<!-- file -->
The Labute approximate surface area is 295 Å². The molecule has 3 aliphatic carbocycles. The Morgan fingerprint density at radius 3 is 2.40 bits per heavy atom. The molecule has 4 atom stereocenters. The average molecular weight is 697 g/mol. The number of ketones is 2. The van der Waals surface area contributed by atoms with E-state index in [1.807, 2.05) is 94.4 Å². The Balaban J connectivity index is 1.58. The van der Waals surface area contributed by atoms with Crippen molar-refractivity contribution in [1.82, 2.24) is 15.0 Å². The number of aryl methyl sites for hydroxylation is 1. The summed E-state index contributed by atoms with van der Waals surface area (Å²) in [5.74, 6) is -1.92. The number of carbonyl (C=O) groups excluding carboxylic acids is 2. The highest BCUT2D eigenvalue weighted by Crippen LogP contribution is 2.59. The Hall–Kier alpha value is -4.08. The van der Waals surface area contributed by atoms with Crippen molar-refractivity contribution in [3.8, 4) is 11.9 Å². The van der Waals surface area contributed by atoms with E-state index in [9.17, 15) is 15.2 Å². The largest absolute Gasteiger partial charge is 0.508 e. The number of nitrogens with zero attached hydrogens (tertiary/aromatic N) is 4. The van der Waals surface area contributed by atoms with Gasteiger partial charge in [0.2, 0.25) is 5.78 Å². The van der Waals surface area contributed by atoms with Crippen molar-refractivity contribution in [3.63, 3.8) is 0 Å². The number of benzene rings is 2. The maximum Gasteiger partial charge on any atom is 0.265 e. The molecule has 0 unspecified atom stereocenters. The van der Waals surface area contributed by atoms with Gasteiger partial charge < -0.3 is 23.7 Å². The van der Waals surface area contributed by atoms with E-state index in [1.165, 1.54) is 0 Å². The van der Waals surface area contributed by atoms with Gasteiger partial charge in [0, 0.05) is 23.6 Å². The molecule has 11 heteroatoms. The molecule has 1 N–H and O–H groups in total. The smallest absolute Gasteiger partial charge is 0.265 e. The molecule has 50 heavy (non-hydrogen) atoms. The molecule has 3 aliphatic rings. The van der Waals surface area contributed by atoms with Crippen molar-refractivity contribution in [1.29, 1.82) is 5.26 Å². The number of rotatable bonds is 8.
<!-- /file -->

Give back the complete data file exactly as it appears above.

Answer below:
The Labute approximate surface area is 295 Å². The molecule has 3 aliphatic carbocycles. The Morgan fingerprint density at radius 3 is 2.40 bits per heavy atom. The molecule has 4 atom stereocenters. The average molecular weight is 697 g/mol. The number of ketones is 2. The van der Waals surface area contributed by atoms with E-state index in [1.807, 2.05) is 94.4 Å². The Balaban J connectivity index is 1.58. The van der Waals surface area contributed by atoms with Crippen molar-refractivity contribution in [1.82, 2.24) is 15.0 Å². The number of aryl methyl sites for hydroxylation is 1. The summed E-state index contributed by atoms with van der Waals surface area (Å²) in [5.74, 6) is -1.92. The number of carbonyl (C=O) groups excluding carboxylic acids is 2. The highest BCUT2D eigenvalue weighted by Crippen LogP contribution is 2.59. The Hall–Kier alpha value is -4.08. The van der Waals surface area contributed by atoms with Crippen molar-refractivity contribution in [3.8, 4) is 11.9 Å². The van der Waals surface area contributed by atoms with E-state index in [9.17, 15) is 15.2 Å². The largest absolute Gasteiger partial charge is 0.508 e. The number of nitrogens with zero attached hydrogens (tertiary/aromatic N) is 4. The van der Waals surface area contributed by atoms with Gasteiger partial charge in [0.2, 0.25) is 5.78 Å². The van der Waals surface area contributed by atoms with Crippen molar-refractivity contribution in [3.63, 3.8) is 0 Å². The number of benzene rings is 2. The maximum Gasteiger partial charge on any atom is 0.265 e. The molecule has 0 unspecified atom stereocenters. The van der Waals surface area contributed by atoms with Gasteiger partial charge < -0.3 is 23.7 Å². The van der Waals surface area contributed by atoms with E-state index in [1.165, 1.54) is 0 Å². The van der Waals surface area contributed by atoms with Gasteiger partial charge in [0, 0.05) is 23.6 Å². The molecule has 11 heteroatoms. The molecule has 1 N–H and O–H groups in total. The smallest absolute Gasteiger partial charge is 0.265 e. The molecule has 50 heavy (non-hydrogen) atoms. The molecule has 3 aliphatic rings. The van der Waals surface area contributed by atoms with Crippen molar-refractivity contribution in [1.29, 1.82) is 5.26 Å². The number of rotatable bonds is 8.